Credit Scoring

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Before lenders decide to lend you money, they have to know if you're willing and able to repay that loan. To assess your ability to pay back the loan, they look at your income and debt ratio. To assess your willingness to repay, they use your credit score.

The most widely used credit scores are called FICO scores, which were developed by Fair Isaac & Company, Inc. Your FICO score ranges from 350 (very high risk) to 850 (low risk). You can learn more on FICO here.

Credit scores only assess the information contained in your credit reports. They don't consider income or personal characteristics. Fair Isaac invented FICO specifically to exclude demographic factors like these. Credit scoring was envisioned as a way to assess a borrower's willingness to repay the loan while specifically excluding other personal factors.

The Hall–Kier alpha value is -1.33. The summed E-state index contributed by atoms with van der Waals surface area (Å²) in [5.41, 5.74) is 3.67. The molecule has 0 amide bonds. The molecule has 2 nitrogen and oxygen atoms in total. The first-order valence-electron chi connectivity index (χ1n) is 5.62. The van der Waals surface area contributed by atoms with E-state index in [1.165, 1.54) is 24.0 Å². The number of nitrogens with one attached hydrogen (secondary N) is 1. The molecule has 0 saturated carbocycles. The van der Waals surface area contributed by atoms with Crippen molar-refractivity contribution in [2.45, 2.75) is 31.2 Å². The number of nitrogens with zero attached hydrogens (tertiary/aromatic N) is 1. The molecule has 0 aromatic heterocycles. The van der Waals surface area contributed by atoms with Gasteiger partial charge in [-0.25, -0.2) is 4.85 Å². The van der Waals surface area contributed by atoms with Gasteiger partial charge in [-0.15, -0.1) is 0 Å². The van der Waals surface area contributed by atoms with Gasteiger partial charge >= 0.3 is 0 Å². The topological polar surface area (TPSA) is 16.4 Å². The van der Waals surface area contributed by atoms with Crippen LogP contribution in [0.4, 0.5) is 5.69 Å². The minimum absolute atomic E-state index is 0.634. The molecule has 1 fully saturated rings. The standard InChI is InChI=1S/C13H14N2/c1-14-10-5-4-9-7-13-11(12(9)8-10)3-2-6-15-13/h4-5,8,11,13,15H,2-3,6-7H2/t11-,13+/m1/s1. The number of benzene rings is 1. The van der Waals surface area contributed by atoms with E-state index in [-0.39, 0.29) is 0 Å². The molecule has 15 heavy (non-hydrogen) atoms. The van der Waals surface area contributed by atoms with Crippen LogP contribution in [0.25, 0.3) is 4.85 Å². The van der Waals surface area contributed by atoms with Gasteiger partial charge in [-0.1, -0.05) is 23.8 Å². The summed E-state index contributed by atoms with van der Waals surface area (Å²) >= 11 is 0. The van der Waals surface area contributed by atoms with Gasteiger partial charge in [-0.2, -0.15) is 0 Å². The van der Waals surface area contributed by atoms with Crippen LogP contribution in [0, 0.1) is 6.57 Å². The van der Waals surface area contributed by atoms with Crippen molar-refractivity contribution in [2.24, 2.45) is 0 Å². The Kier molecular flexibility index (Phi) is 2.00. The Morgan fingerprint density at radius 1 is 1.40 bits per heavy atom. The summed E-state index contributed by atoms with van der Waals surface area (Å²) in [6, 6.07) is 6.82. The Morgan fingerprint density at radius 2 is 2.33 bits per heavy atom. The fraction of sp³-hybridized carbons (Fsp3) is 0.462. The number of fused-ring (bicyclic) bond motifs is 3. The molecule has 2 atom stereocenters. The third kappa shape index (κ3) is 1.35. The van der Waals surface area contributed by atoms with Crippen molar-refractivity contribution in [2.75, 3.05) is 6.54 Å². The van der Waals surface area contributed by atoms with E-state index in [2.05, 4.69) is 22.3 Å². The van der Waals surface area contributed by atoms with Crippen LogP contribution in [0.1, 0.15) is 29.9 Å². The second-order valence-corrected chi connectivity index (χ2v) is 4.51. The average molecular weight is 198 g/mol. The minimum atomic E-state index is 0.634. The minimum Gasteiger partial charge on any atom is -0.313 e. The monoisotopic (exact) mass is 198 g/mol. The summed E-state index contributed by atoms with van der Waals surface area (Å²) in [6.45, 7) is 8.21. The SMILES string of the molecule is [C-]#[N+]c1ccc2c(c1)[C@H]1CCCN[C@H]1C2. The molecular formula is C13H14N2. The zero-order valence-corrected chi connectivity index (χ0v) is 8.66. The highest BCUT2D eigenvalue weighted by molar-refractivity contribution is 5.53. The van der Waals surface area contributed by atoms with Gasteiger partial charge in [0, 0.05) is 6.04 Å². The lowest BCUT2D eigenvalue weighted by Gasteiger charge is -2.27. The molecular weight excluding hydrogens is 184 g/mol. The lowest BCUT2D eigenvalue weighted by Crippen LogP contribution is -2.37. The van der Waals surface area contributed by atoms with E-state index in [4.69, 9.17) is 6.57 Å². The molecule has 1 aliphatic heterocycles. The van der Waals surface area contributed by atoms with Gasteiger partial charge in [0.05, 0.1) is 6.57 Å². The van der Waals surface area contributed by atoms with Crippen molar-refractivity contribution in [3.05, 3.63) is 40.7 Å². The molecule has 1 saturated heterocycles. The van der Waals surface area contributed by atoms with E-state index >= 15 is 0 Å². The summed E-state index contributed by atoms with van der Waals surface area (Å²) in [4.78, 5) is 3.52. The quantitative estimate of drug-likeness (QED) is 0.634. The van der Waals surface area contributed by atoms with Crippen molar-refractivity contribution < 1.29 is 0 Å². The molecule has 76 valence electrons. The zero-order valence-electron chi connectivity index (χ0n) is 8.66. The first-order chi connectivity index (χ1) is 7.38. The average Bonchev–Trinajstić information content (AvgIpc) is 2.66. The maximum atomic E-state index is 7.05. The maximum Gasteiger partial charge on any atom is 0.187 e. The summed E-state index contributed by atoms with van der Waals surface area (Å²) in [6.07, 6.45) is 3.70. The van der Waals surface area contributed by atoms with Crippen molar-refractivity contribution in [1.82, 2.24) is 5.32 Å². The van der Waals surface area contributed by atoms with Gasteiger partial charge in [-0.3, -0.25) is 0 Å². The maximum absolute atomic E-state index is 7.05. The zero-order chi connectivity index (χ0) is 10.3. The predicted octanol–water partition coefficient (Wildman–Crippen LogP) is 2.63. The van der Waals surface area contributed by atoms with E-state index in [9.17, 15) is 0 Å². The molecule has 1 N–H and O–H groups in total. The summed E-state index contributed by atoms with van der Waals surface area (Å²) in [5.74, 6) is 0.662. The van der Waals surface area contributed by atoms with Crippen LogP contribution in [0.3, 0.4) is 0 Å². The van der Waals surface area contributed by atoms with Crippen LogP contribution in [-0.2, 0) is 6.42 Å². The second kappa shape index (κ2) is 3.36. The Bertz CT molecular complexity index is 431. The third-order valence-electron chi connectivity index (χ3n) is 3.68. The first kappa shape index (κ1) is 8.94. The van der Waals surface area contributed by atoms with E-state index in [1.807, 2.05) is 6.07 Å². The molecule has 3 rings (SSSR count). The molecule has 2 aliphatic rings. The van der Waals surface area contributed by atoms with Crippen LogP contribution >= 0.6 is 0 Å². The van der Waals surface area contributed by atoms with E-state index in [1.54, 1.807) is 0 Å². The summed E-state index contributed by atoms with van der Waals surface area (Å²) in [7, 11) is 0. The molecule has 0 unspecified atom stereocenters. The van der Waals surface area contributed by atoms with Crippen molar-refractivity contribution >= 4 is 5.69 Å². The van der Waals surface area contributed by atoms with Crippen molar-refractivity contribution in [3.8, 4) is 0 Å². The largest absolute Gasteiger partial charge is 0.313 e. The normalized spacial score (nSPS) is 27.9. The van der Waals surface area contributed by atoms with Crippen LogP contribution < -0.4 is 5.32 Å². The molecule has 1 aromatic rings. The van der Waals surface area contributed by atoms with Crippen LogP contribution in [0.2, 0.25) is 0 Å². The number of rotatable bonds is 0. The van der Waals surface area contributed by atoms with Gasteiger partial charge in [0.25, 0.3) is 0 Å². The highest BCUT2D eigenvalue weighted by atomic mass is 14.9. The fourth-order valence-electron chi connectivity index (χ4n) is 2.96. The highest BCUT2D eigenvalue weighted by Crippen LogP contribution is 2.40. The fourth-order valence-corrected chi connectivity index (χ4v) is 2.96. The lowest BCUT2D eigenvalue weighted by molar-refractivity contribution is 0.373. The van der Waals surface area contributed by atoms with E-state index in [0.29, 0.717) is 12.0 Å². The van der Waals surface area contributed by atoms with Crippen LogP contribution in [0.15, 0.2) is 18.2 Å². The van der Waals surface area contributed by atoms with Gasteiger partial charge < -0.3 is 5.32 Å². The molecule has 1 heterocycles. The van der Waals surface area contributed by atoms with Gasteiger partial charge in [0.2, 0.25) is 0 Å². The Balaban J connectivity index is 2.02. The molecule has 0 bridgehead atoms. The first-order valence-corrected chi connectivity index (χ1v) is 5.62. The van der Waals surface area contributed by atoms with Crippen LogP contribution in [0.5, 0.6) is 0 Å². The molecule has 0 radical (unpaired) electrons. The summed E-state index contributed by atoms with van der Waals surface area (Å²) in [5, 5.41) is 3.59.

Past delinquencies, derogatory payment behavior, debt level, length of credit history, types of credit and number of credit inquiries are all calculated into credit scores. Your score is calculated from the good and the bad of your credit report. Late payments count against your score, but a record of paying on time will improve it.

Your report must contain at least one account which has been open for six months or more, and at least one account that has been updated in the past six months for you to get a credit score. This history ensures that there is sufficient information in your report to assign a score. If you don't meet the criteria for getting a score, you might need to work on a credit history prior to applying for a mortgage loan.

The Mortgage Superstore can answer your questions about credit reporting. Call us: 575-769-9006.